The other day, I posted a Facebook status about large companies pinging us wanting to use images for large campaigns with big budgets, and it turned into an argument about why you should license your images instead of giving them away for free. In essence, what you’re doing is hurting the pro market because of the fact that many people actually produce images for a living–not just for pure sport.
Now before you go on I want you to think about that and I’m going to break it down for you specifically in terms of how it relates to my personal life. Before you read any further I’m using myself as an example because while most of my income comes from this site, part of it comes from actually shooting photos. But even then, the site is about photography and part of the job description requires me to shoot photos.
Are you ready?
My share of the $2,300 monthly rent in my Brooklyn apartment is paid for through image making.
The dinner parties that I throw for myself and sometimes 25 friends is paid for via image making.
My Metro card to ride the subway is paid for via image making.
The food I cook and order on a weekly basis is paid for through image making.
The sum that I pay my writers is paid for through image making.
The site’s server fees are paid for through image making.
When I go on dates, it’s paid for on my part through image making.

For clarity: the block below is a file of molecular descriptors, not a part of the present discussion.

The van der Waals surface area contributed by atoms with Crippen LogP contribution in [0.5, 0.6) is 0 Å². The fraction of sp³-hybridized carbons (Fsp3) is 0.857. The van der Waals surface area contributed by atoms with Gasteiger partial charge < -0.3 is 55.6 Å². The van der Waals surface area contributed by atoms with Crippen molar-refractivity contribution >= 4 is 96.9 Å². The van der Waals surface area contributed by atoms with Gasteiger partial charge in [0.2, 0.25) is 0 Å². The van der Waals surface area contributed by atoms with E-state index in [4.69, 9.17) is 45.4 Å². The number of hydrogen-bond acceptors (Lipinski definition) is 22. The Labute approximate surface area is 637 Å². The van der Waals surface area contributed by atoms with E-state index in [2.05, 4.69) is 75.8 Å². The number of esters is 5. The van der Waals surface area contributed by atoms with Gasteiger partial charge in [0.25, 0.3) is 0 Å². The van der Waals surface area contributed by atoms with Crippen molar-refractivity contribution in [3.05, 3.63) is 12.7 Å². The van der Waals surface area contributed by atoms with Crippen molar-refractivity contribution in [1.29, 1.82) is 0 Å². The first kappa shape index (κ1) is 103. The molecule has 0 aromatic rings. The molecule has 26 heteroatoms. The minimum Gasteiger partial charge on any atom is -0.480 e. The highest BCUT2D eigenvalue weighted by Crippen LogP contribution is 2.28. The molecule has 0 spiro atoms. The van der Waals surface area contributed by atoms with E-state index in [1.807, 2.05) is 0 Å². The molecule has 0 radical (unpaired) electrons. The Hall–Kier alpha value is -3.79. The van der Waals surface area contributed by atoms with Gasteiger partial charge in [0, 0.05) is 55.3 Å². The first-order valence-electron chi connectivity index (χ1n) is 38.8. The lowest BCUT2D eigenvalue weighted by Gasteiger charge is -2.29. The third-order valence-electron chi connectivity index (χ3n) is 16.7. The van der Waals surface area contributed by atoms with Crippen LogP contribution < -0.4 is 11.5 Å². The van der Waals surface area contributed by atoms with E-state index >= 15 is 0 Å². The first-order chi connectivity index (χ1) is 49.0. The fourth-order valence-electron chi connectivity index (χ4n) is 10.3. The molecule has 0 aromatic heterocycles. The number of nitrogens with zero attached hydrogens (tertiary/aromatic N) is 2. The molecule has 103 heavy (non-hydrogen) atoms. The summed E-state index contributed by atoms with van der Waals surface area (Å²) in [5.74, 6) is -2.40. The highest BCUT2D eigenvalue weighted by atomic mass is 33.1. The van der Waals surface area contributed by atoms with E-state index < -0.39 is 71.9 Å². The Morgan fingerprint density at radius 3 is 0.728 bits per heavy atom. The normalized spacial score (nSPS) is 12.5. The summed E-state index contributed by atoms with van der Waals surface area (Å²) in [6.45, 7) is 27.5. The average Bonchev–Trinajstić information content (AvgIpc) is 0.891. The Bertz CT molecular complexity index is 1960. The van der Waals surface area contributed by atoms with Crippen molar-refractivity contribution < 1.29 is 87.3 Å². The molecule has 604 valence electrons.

See where I’m going with this? Imagery for some folks is their lifeblood.
That further brings me to the concept of giving your images away for free. So to be specific here, I’m going to use free as a term that means that there is absolutely no compensation at all or compensation that is equivalent of the worth of the photo(s). Artists do trades that are equivalent all the time, but you shouldn’t just give your work away.
For example, if you have need of new artwork or sculptures in your home and an artist that creates these sculptures has need of your images, an equivalent trade or bargain can be arranged. But the key there is that the compensation needs to be equivalent and fair.
So if a big company is coming to us and asking us to use images for a sponsored campaign of theirs and to only give us credit, that’s not going to matter. Sure, eyeballs are going to be on the content and therefore the image, but in all honesty the average person who isn’t really into photography doesn’t sit there and say “Wow, that’s a great image. I wonder who shot it and how I can see more of their work.”
Let’s be honest here, that doesn’t happen in most cases. When I went to speak to CTV news about paparazzi work, it didn’t bring in a lot of traffic for the site. But that’s a risk that I was personally willing to take–though the same concept applies here.
If someone wants to use your work, you should be fully credited and compensated for it without any questions. And let’s take this even further now–what if I went around using the content that one of these companies created for a marketing campaign for my own uses and needs that were then furthered with commercial interests. Would they not have a right to call me a thief? Of course they would. Nor would they let me use their assets for free.
Every photographer at one point or another needs to grow a backbone lest all of us fall together.